Dubai is different. After landing, you walk down a well marked hallway (Arabic, English and French translations) to passport control where a polite, dishdasha clad Arab welcomes you to his majesty’s kingdom of Dubai and “hopes you will enjoy your all too brief visit”. Magically, your luggage is already waiting for you and so is a cheap, efficient taxi (gas is cheap and there is no tax here) to take you on clean new roads from the airport to your beautiful hotel. Wheels on the ground until head on the pillow a record-setting 75 minutes.
We visited Dubai during Ramadan. This is Islam’s most holy month and it occurs at a different time each year. The faithful are required to fast from both food and water from just before sunup until sundown (iftar) each day. It is amazing to see the thousands of fasting construction workers out in the hundred degree heat . Most restaurants and markets close during daylight hours and it is against the law to eat outside. It is very difficult to find alcohol anywhere. Ramadan is a nice time to visit, not just because we got to see this side of Islamic culture, but also because prices are dramatically cheaper. Few people travel at this time of year, so our hotel (Chelsea towers and suites) had a “Ramadan discount” the regular (non Ramadan rate) was $825 per night, but we only paid $225 . We spent the day at the “Wild Wadi Water Park” which boasts some of the biggest water slides in the world-the place is usually packed, but we had it all to ourselves.
Dubai is in the oil bidness- and in case you haven’t heard, bidness is good! That money all has to go somewhere and since they already have an indoor ski resort , a lot of it is going into real estate. Construction cranes are everywhere-even on top of the Burj Dubai (the tallest building on earth is getting taller) Real estate advertisements line the motor ways of Dubai and are the malls are full of designs for new developments such as the “Palm Jumeirah” and “the world” each more opulent than the one before. Unlike the “bridge to nowhere “design which has been in the Ketchikan Alaska mall for at least five years without ground ever being broken-construction in Dubai happens at a breakneck pace and there is no end in sight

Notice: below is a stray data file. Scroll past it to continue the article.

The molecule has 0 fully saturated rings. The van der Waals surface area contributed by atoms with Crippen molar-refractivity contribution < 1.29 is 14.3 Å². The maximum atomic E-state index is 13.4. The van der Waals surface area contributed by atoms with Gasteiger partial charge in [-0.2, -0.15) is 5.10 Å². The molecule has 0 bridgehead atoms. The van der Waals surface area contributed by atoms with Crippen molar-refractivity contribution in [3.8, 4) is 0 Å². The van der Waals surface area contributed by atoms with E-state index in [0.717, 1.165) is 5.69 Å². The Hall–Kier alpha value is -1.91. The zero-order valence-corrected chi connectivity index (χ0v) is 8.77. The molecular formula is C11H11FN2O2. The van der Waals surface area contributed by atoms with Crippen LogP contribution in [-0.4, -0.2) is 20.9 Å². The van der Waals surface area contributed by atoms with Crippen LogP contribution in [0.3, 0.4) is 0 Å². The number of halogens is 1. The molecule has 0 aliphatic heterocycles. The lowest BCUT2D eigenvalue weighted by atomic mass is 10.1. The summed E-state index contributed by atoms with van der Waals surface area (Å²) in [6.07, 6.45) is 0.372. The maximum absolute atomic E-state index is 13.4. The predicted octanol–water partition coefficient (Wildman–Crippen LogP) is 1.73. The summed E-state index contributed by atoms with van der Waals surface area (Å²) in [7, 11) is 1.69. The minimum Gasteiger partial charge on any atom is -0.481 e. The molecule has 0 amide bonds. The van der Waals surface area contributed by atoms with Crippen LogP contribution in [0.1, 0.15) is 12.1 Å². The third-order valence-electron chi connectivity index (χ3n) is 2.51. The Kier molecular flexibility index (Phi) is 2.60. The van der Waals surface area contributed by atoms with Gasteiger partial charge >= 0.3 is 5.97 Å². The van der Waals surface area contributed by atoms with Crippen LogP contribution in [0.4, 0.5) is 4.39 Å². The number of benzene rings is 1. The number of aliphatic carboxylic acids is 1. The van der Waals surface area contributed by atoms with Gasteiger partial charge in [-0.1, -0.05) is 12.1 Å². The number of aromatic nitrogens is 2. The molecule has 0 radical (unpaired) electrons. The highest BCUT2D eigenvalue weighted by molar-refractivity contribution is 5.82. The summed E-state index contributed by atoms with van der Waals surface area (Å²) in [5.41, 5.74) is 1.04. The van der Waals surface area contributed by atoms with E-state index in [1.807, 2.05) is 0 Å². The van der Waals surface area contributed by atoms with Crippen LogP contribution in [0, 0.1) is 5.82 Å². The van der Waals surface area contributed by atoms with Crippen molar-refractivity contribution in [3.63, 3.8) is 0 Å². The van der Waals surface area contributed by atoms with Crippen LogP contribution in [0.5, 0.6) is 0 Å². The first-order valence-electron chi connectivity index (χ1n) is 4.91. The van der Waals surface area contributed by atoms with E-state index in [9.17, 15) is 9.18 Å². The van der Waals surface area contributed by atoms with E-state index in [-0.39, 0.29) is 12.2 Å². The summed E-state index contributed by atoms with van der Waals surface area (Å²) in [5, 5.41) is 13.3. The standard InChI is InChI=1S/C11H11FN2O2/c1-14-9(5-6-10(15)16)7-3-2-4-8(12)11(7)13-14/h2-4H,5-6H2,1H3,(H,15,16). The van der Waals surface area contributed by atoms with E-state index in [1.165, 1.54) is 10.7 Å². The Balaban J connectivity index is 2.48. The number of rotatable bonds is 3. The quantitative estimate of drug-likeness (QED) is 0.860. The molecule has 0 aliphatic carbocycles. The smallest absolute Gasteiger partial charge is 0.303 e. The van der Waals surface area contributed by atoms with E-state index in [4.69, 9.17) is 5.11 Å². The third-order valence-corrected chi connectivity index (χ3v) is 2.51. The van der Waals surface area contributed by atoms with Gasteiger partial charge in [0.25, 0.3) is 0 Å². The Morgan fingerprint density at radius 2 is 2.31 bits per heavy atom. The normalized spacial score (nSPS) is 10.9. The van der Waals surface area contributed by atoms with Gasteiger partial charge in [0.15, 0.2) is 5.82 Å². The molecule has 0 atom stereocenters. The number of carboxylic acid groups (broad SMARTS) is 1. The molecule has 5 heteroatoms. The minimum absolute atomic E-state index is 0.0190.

Thanks to Jill for editing the following:
Balance in the Serengeti
The United Republic of Tanzania used to be two countries (Zanzibar and Tanganyika). The Zanzibar archipelago was infamous as a Portugese slave trading port. Arab slave traders rounded up the slaves and brought them to Stonetown Zanzibar where, under the most awful conditions imaginable, the Portugese sold them and loaded them onto ships. The Arabian influence is still greatly felt in Zanzibar- it is 80% Muslim whereas the mainland is 80% Christian. We were in Zanzibar during the month of Ramadan so we not only had the typical five times daily call to prayer, but the very loud 4;30 am wake up call to remind the faithful to eat before sunrise. We made our first big social faux pa of the trip by eating Twix bars (Cami’s dietary staple)and drinking warm Diet Coke on the streets while everyone else was fasting. When its slave trading days ended, Zanzibar became a British colony. The Brits initially handed control of Zanzibar to the Arabs in the early 1960s and a bloody revolution followed.
Tanganyika was initially colonized by the Germans. After World War I, the British made it a protectorate of sorts. Zanzibar and Tanganyika merged in 1964 to create Tanzania. Tanzania is home to over 120 tribes, but has been spared the civil strife that is commonplace throughout most of Africa. Much of the credit for this goes to Julius Nyerere-the father of Tanzania. Nyerere made Swahili the official language of Tanzania. All of those 120 plus tribes had their own language, but the common language of Swahili made it easier for them to trade, talk and inter marry.
Tanzania is one of the poorest countries in the world. Our first night on safari, our campsite was over a corrugated metal wall from a place of abject poverty-there was the smell of charcoal fires and the sound of drums until late at night. Locals here can live fairly cheaply, but the places we have stayed have prices comparable to the USA and have no problem “stickin it to whitey”. In one of the most unforgettable sites on the trip we saw a young boy-probably no more than 6 years old, dirty, dressed in rags walking through a destitute village and talking on a cell phone! I am certain that his service was better than Cingular.
The unemployment rate in Zanzibar is a staggering 50% , yet you can walk the streets in relative safety. Imagine how terrible crime would be in Seattle or Salt Lake City with an unemployment rate that high.
Tanzania is an economic failure, but when it comes to biodiversity, it is unsurpassed. In the Arusha Airport (the main gateway to the major parks) there is a big sign that says “If western countries can get rich off our animals, why can’t we?” . It is clear that the Tanzanians want to use their remarkable fauna to make money. People will pay a lot of money to come to Tanzania to see the animals. Tourism is the business in Tanzania. Therefore, conservation of public lands is critical if Tanzania is going to improve its standard of living.